Buying HUD homes a lamentation

Foreclosure by H.U.D.

Purchasing a H.U.D. foreclosure can be a challenging experience.  True some of the deals they offer are amazing but interacting with H.U.D. asset managers can be frustrating.  When one brings bank financing into the picture the experience can be downright maddening.

H.U.D. requires a two-step process to contract on one of their homes.  First is the electronic bid, the buyer and their duly registered broker fill in an electronic bid on the desired H.U.D. home.  Buyers will need to provide their social security numbers.  If one is not comfortable sending one’s data into the nethersphere of the internet, then purchasing a H.U.D. home is not for you.

Once a bid is accepted then agent and buyer have 48 hours to get an official, one page H.U.D. contract with earnest money, proof of funds to close, pre-approval letter to the asset manager.  Asset manager= some random firm in some random city which has pleased the H.U.D. gods and is allowed to review paperwork.  Here’s where it can gets dicey.

If the asset manager is reasonable your contract might glide right through.  If the asset manager understands the H.U.D. system; that bouncing paperwork back for the tiniest of reasons; ie: missing hyphens, un-dotted “I’s”, un-crossed “t’s” means job security then there is a challenge.  Job security= paperwork bounces around= home is not sold= 48 hours expires= bids must be resubmitted= 48 hours to submit contract= house not sold and on and on.  This is typical, this is their norm, remember the asset manager is a contractor so there is security in un-sold homes. There are dollars too…BIG dollars.

So, let’s suppose you get through this maize.  You have a contract…good for you.  Now you must set up financing.  Be prepared to solicit from yet another vendor, in another random city permission to turn the power to your new home on.  The cost $150 non-refundable, certified bank dollars, this fee is to re-winterize your new home and…drum roll…the power can only be on for 72 hours.  In that timeline the bank appraisal must occur, banks require power on to appraise a home and the home inspection must occur in that 72 hours too.  Pray…that there are no issues requiring an engineer. Re-winterization is required between October and April, even if you’re in sunny warm climates. The rules are the rules are the rules.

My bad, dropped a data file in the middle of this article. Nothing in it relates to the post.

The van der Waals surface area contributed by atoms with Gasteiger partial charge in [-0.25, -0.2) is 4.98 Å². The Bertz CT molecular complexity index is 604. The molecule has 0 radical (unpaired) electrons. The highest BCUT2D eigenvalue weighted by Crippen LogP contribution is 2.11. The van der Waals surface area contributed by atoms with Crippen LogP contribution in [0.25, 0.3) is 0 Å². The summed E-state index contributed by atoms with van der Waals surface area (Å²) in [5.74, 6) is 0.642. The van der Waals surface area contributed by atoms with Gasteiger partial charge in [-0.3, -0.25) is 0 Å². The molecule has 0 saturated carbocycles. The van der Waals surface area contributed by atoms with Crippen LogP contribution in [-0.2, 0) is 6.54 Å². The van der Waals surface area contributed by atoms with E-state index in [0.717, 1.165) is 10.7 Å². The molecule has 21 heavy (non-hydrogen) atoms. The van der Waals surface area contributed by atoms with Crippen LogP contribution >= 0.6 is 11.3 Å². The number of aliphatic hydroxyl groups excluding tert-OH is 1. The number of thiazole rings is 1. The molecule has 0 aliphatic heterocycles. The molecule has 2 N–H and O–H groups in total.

The home stretch hurdle…H.U.D. must have a closing settlement statement FIVE days, FIVE business days prior to closing in order to approve that statement.  This is insane and in the private sector, well it never, ever happens. Here are some other H.U.D. peccadillos; H.U.D. does not allow any scratch outs or white outs on their contract, make an error, start over. H.U.D. does not accept faxed contracts or emailed contracts.  H.U.D. does not accept electronic signatures. Some H.U.D. asset managers allow agents to sign certain parts of the various addenda to the contract others require the agent’s broker in charge to sign everything.  Be aware of evenings, holidays, vacations and other time off because your agent’s broker might need to be intimately involved.

And then, as happened with me; a H.U.D. asset manager emailed me the wrong contract, complete with some stranger’s social security number and they thought nothing of it.  Concerned? See paragraph two. The take away, pray and be patient before entering into a H.U.D. transaction.

Want to buy a HUD home…call or email me…919-608-2372 or